And, of course, it would also take the media back to where they can stop focusing only on the QBs and have to start actually doing their jobs by reporting on the GAME. Further, the NFL will have to stop kicking back and allowing a QB-driven game to promote itself, and start A) marketing quality football games instead of personalities and B) start marketing a variety of positions instead of just the QB. (Can you imagine the NFL having to make rules changes to protect RBs the way they do for QBs and WRs now? What about for the OLs that block for the RBs?) In short, Tebow's succeeding would mean a lot of guys having to work harder than they have to right now to cover the NFL, promote the NFL and win in it.

I still recall Bob McNair, owner of the Houston Texans, trying to convince Seneca Wallace to switch from QB to WR at the NFL combine. It wasn't because McNair was so interested in Wallace's future as an NFL player, because Wallace isn't McNair's long lost cousin or anything. Also, pretending that Wallace, 5'10" with a 4.68 40 yard dash, was going to light the NFL on fire as a WR was ridiculous.

Instead, it was because McNair wanted to build his team around the passing game (McNair went on to draft David Carr #1 overall, and to later give up two second round picks and $40 million on Matt Schaub) and didn't want guys like Wallace, who had a sensational college career as a zone read option QB at Iowa State, competing with the team that he wanted to build. So, McNair was trying to sell Wallace on the great merits of being the next Antwaan Randle-El, who was really just another third or fourth WR (as the Washington Redskins found out) who has long been overhyped by the media so he could be an example and role model for college QBs that the media and many NFL types don't want to see become NFL QBs. (When in fact the list of college QBs who actually succeeded at other positions in the NFL is a very short one.)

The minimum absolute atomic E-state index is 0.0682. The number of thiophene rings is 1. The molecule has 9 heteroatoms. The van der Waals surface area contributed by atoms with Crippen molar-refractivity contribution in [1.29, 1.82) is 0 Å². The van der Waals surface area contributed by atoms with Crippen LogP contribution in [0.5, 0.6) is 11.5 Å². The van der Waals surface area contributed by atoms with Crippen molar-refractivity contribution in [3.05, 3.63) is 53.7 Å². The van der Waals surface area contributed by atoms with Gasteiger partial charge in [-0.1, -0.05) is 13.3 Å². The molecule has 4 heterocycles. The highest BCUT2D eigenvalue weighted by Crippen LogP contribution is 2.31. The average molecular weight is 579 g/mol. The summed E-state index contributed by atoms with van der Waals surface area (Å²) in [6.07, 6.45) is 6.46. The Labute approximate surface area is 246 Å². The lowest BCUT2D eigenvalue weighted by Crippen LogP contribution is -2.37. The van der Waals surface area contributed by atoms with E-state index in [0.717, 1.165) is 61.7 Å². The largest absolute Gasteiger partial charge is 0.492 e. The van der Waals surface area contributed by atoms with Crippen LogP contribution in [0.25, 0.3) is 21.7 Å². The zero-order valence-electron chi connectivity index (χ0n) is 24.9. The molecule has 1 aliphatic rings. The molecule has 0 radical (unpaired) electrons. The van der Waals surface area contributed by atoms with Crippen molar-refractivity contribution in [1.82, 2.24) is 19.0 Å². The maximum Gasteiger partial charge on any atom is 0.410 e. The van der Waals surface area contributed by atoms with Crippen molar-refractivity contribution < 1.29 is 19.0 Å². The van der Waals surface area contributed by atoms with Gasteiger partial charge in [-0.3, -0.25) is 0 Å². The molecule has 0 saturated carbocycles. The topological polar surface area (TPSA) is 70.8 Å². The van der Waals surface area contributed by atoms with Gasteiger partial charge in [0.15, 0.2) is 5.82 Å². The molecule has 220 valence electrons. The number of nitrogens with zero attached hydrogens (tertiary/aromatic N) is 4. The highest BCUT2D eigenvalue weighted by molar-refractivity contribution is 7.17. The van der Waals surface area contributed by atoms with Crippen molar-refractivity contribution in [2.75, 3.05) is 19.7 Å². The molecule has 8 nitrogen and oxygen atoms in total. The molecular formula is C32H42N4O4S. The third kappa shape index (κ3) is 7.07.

Now Wallace didn't become a star NFL QB. So what ... neither did David Carr. But the fact is that he is still in the NFL, and had he listened to the advice of a man who was more interested in Wallace's not playing QB in the NFL than in Wallace's own future (as if McNair would have given Wallace a job or anything if his NFL career hadn't worked out) and switched to WR, his NFL career would have lasted about as long as 5'10" guys who run in the high 4.6s who don't have the skills or background in the position generally do.

I have the idea that those who are trying to push Tebow into playing LB or H-back (and the latter is ridiculous ... how many NFL teams actually carry an H-back?) is more about keeping Tebow from changing the NFL by succeeding in it than about finding a position where Tebow will actually succeed.

So, the next time you hear someone say "Tim Tebow can't run an NFL offense", unless that someone is a fan of Indianapolis, New Orleans, New England, or Pittsburgh, Tebow fans (which soon will be not just Florida Gators fans but the fans of the NFL team that will draft him) should reply "so what, your QB can, and they still don't win anything!" And if it's a Dallas, Kansas City, San Diego, Seattle or Chicago fan ... say it twice! And if it is the fan of one of the MANY college teams that hasn't produced a good NFL QB in decades, say it three times.